Mailinglist Archive: opensuse (794 mails)

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Re: [opensuse] Get an SSD just for swap?
On 27/11/17 04:08, John Andersen wrote:
I've never been more pleased with the performance of this old machine.

Soon as I get it to 4.14 I'll be happier yet, because swap is gaining a
multiple pointer system
into swap space, one for each core. See
That means swap is not going to be a bottle neck any more.

The case for encouraging swap use is getting STRONGER, not weaker.

If you've got multiple drives, provision swap on EVERY drive, then in
fstab set "pri=x" to the same x for all of them. That will then create a
*striped* array for swap, improving performance.

If you don't specify priority, linux creates a linear array, that uses
one drive until it fills up then goes on to the next.

Striped gives you speed, but if a disk breaks it will take out every
process that's been swapped. Linear will only take out processes swapped
to that disk.

That said, on my new system I'm going to set swap up as raid-10 with
mdadm, which gives the benefits of both at the expense of a bit of disk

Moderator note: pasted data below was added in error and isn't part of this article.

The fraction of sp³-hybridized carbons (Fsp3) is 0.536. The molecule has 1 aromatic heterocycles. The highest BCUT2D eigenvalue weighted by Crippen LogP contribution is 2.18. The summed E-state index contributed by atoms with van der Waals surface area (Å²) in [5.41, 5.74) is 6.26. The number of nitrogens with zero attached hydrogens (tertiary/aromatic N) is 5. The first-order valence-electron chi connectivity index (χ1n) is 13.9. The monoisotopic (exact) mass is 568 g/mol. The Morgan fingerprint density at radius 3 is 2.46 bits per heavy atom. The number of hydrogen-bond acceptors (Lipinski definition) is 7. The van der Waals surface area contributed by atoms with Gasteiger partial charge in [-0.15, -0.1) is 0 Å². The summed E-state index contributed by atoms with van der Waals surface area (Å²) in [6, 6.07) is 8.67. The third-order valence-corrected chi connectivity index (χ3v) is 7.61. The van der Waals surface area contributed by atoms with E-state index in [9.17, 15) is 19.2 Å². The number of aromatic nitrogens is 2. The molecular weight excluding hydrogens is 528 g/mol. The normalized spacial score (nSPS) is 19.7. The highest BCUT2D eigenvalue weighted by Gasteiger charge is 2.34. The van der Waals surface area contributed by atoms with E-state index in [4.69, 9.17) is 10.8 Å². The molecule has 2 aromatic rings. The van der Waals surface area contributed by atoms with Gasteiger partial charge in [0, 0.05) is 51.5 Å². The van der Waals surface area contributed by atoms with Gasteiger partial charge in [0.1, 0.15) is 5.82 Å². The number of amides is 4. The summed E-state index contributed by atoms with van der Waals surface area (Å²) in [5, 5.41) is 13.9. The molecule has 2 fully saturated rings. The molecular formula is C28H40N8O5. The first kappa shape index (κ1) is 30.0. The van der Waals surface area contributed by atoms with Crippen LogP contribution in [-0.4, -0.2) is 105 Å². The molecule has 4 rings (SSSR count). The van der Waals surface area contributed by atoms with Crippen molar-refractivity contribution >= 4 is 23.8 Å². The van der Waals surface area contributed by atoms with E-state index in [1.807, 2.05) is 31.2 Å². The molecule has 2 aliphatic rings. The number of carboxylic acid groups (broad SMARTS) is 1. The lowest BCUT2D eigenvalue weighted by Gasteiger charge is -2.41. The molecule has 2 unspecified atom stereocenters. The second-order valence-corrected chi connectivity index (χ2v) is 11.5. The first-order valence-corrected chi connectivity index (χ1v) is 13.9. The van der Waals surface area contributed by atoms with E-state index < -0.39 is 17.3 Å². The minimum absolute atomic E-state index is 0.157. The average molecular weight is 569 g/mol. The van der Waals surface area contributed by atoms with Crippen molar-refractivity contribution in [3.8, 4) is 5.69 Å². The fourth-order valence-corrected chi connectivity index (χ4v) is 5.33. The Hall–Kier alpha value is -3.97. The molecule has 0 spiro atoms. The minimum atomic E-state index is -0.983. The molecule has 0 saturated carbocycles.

Don't be stingy when provisioning swap space on an SSD. SSD's need to be
over provisioned
to protect device life cycle. Got 8 gig of ram? 16 gig of swap is not too

As far as I'm concerned the old rule of "no swap or at least twice ram"
still applies. Everybody said the "twice swap" rule was an old wive's
tale, even before linux was born, then kernel 2.4.0 hit and people found
out the hard way it wasn't. I don't know whether the fundamental
algorithm has changed since then (that was the trigger for a major
rewrite of the swap subsystem), but hey disk is cheap so I take the
*maximum* ram my mobo supports, double it, and provision that *per
disk*. So I currently have 64GB swap (16GB ram times two times two
disks). That's going up to 256GB on my new system (64GB max ram times
two times three disks times raid-10) when I get it up and running.

(Admittedly, that system is gentoo, so I mount /var/tmp/portage as tmpfs
and that needs about 20GB for things like LO, GCC etc.)

NB - If you've got a small SSD, set "pri=1" for the SSD, and "pri=2" (or
is it the other way round? Look it up) for the HDs, and linux will
preferentially use the SSD, only using rust when the SSD is full.


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